BALOCCO, Italy -- The universal appeal of the Fiat 500 has helped the 110-year company achieve a first: The automaker currently sells more units of the retro-styled minicar outside its home market than inside.
“We sell 54 percent of the 500 outside of Italy, something that has never happened before at Fiat,” Lorenzo Sistino, Fiat brand CEO, told Automotive News Europe on the sidelines of the 500 C cabriolet's introduction here Thursday.
After Italy, France is the 500's No. 2 market and Germany is third.
The percentage of sales outside Italy could rise further in 2011, that is when the 500 will go on sale in the United States.
Sistino confirmed the launch date but declined to reveal the expected sales volume for the car there. The 500 is an important part of the alliance between Fiat S.p.A. and Chrysler Group LLC. Earlier this month Chrysler completed a deal that saw its best assets sold to a new company controlled by Fiat.
500 C sales start in July
The 500 C cabriolet goes on sale in July in Italy, France and the United Kingdom. The starting price in Italy is 16,600 euros (about $23,150). Fiat expects to sell 5,000 units of the 500 C this year and 35,000 in 2010.
The hardtop version of the 500 was introduced in July 2007, 50 years after the original 500 debuted.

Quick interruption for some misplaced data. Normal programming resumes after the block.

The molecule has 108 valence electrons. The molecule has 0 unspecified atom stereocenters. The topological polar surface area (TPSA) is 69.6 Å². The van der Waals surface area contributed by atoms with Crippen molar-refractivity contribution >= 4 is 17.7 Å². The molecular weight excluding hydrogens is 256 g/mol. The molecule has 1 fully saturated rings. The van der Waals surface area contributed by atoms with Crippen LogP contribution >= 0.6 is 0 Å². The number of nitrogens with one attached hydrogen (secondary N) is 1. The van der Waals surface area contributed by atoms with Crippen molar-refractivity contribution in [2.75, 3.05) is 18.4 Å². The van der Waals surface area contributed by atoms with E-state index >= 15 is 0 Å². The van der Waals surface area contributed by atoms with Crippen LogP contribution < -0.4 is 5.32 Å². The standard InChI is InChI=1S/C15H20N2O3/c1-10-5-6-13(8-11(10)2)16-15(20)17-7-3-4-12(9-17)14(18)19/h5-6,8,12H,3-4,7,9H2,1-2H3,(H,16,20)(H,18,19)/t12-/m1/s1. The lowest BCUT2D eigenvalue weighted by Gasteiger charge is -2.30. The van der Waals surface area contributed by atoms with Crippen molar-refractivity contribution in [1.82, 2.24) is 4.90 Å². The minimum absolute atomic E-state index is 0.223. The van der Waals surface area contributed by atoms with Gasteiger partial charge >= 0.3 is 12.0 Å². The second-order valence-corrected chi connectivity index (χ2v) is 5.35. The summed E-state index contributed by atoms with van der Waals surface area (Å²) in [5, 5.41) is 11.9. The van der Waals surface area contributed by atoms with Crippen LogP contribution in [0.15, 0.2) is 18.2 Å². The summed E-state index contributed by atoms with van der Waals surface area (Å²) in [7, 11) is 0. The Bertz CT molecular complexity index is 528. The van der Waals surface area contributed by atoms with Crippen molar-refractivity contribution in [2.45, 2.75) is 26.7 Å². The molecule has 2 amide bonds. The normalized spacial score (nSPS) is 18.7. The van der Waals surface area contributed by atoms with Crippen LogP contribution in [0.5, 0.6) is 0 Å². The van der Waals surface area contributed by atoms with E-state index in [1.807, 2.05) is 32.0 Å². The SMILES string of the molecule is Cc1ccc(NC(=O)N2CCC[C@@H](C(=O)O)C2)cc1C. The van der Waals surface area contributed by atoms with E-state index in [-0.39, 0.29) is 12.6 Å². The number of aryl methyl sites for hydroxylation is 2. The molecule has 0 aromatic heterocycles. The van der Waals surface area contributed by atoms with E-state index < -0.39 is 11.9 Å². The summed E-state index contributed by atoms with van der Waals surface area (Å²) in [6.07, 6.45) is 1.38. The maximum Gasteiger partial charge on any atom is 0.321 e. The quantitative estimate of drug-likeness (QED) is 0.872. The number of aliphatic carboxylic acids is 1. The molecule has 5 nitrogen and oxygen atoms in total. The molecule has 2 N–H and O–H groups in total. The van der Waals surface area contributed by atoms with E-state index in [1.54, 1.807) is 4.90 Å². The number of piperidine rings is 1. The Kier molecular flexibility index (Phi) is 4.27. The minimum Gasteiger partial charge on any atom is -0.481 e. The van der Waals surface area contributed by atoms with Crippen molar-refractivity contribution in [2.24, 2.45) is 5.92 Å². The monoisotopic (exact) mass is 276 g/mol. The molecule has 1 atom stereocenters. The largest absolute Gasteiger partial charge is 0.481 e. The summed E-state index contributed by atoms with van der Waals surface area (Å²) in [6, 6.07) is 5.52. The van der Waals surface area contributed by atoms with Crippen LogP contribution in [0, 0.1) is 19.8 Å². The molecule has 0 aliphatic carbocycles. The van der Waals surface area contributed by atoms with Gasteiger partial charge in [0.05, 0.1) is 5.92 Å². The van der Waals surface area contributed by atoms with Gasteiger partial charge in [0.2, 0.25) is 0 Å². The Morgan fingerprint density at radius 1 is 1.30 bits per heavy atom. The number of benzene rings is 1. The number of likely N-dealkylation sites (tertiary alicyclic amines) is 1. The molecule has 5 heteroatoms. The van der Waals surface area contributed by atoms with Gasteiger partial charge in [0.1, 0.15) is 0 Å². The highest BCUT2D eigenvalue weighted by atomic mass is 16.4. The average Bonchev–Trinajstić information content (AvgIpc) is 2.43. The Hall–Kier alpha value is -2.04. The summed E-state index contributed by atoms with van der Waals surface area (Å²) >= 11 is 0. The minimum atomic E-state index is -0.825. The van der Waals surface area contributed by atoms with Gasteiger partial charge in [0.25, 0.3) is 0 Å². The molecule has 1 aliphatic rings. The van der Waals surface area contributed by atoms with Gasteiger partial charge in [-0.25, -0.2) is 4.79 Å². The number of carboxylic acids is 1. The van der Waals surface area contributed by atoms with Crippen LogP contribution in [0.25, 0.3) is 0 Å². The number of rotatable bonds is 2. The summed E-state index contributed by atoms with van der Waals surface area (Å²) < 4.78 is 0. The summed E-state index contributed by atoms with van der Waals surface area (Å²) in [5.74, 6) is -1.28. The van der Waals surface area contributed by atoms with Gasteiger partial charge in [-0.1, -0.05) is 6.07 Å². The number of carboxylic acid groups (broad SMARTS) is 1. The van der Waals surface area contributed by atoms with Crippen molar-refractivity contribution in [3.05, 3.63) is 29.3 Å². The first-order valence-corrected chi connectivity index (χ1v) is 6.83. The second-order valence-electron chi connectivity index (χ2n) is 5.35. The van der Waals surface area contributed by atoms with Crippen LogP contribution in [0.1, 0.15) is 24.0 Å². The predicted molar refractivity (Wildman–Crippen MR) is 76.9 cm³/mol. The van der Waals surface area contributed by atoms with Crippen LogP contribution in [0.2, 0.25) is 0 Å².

Sistino says Fiat has sold 360,000 units of the 500 in 59 markets since the car's launch. This year, Fiat plans to produce about 180,000 units of the minicar, which is the same as 2008.
Fiat built 3.9 million units of the original 500 from 1957 to 1977.
The 500 C will be one of the few open-air cars in the minicar segment. Only the Smart ForTwo offers a convertible variant. Meanwhile, Renault is developing a convertible based on the Twingo minicar that it could begin selling in 2010, a company executive told Automotive News Europe last month.
The 500 C is not a traditional convertible. Only the fabric roof panel folds toward the rear, similar to Fiat's original 500 models of the 1950s and '60s.
The softtop, including its glass rear window, is electrically powered. The convertible retains the same interior space for four occupants as the standard 500.
The 500 C will be made in Fiat's Tychy, Poland, plant. The plant also builds the 500 hatchback, the Fiat Panda and the second-generation Ford Ka.
A stop-start system is standard equipment on the 500 C with gasoline engines. Fiat says stop-start reduces the 500 C's fuel consumption and emissions by 12 percent compared with a 500 without the technology.